The key Arab and Persian historians wrote long after Ghassan had ceased to exist, and though each used all written and oral sources available, their results sometimes differ radically. Abu al-Fida, for example, lists 31 kings of Ghassan, whereas the scrupulously critical 10th-century historian al-Mas'udi, writing almost four centuries earlier, knows of only 11.
Fortunately, the modern historian's task is not hopeless. In many respects, in fact, it is easier than that faced by al-Mas'udi and Abu al-Fida. Written sources contemporary with the Ghassanids—in some cases even contemporary with the reign of al-Harith ibn Jabala—have survived in Greek and Syriac manuscripts, in Epigraphic South Arabian and in documents in Ethiopic, Coptic, Armenian, and Georgian. While they do not explicitly mention Ghassan, they do help elucidate the history of the sixth-century Arabs. By meticulously weaving such shreds of information into the picture 19th-century scholars like Theodor Noeldeke and today's Professor Irfan Shahid of Georgetown University have done much to foster the emergence of Ghassan from the proverbial mists of time.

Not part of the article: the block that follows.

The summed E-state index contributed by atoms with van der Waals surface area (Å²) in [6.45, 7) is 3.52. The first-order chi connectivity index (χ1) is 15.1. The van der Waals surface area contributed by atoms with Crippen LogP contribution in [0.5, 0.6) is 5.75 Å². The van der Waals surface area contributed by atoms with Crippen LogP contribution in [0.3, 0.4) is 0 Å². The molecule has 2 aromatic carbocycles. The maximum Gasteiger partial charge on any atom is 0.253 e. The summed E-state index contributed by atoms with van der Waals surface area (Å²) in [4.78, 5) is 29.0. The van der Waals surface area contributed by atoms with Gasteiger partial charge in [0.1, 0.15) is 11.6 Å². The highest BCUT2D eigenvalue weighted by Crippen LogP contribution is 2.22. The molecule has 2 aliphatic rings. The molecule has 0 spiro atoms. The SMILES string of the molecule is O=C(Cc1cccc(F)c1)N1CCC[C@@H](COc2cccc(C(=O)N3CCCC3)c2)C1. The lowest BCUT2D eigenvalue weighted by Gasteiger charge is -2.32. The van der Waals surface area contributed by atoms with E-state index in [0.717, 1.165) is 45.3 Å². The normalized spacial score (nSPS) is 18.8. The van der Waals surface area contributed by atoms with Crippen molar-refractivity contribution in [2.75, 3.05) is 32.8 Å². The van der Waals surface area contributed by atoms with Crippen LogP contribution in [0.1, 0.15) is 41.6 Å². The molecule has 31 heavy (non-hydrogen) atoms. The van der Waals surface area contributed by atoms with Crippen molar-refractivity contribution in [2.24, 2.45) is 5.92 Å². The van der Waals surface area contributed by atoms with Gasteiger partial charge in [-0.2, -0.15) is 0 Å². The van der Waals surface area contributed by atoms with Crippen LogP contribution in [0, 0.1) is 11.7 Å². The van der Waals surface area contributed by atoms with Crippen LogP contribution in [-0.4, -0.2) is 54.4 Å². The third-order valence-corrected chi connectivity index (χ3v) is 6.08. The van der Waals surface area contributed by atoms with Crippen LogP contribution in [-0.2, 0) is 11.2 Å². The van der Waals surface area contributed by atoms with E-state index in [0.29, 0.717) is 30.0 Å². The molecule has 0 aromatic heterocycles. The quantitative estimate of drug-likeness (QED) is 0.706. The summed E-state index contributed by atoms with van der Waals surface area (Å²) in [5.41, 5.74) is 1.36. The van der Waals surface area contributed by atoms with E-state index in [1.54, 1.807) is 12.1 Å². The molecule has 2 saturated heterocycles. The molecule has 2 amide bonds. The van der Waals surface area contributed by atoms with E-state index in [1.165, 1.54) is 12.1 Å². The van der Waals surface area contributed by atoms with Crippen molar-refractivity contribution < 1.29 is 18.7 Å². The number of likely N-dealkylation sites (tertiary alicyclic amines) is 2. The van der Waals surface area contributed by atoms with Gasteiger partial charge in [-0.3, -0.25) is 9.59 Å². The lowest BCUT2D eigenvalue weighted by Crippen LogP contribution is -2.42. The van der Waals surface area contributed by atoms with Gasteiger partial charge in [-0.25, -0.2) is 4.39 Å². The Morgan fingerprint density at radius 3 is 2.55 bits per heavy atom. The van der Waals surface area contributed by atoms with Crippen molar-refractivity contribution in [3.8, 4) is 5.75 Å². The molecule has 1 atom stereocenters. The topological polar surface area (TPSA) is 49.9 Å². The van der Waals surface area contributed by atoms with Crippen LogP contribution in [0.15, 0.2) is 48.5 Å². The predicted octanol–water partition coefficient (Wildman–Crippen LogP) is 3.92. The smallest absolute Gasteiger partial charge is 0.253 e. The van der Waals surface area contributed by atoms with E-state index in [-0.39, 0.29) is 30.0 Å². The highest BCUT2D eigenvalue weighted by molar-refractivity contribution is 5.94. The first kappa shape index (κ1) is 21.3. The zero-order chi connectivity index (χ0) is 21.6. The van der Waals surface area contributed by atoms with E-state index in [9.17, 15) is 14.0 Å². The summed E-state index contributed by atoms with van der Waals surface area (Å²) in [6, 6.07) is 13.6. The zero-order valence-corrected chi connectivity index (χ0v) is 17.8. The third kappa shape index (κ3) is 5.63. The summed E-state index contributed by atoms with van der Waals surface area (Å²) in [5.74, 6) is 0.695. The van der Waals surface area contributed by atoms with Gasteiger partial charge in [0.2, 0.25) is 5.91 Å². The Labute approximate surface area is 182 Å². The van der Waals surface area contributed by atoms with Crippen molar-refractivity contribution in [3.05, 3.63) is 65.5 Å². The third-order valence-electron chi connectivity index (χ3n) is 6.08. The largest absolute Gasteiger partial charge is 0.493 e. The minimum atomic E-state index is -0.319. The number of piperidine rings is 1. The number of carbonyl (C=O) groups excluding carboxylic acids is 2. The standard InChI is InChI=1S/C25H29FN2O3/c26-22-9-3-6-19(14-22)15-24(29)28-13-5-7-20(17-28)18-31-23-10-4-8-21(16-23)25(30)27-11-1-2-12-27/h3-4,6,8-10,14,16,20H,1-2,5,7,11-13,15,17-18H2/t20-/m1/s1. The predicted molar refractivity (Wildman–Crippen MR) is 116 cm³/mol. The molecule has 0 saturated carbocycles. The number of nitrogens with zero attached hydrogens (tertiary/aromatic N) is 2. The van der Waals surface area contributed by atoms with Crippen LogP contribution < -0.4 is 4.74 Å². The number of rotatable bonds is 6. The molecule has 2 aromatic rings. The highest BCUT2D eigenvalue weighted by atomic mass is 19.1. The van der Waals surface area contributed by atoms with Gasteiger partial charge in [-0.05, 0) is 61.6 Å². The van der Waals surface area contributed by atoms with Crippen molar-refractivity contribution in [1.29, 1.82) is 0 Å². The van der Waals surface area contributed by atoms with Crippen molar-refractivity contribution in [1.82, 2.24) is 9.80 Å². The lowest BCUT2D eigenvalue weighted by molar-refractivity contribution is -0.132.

From the standpoint of world history, the dominant motif of the sixth century was the epic rivalry between Byzantium and Sasanid Persia—and Ghassan played a pivotal part in that ongoing conflict. In fact, it is in its role as a Byzantine-sponsored buffer state that Ghassan definitely enters the clear light of history. This was in or around 529, when the Byzantine Emperor Justinian, realizing the need for a strong ally in today's Syria and Jordan, appointed al-Harith ibn Jabala leader of the Arabs of the Syrian desert and authorized him to use the title of king—which may imply that the Ghassanid chiefs normally did not use the title.
The investiture of al-Harith ibn Jabala was Justinian's countermove in the endless political and military chess match with the Persian Emperor Chosroes Anushirvan (531-579), who, for years, had subsidized another Arab dynasty—the Lakhmids of Hira, in southern Mesopotamia—as its buffer state in the struggle with the Byzantines. Justinian hoped that al-Harith would neutralize the formidable Lakhmids who had already mounted a series of spectacular raids into Byzantine territory on behalf of the Persians.
As it turned out al-Harith was indeed up to the task. The first Ghassanid ruler to mold the Arabs of what are now Syria and Jordan into a cohesive tribal confederation, the dynamic and charismatic al-Harith, as the sixth-century Syrian churchman John of Ephesus put it, "was held in...awe and terror by all the nomad tribes of Syria..."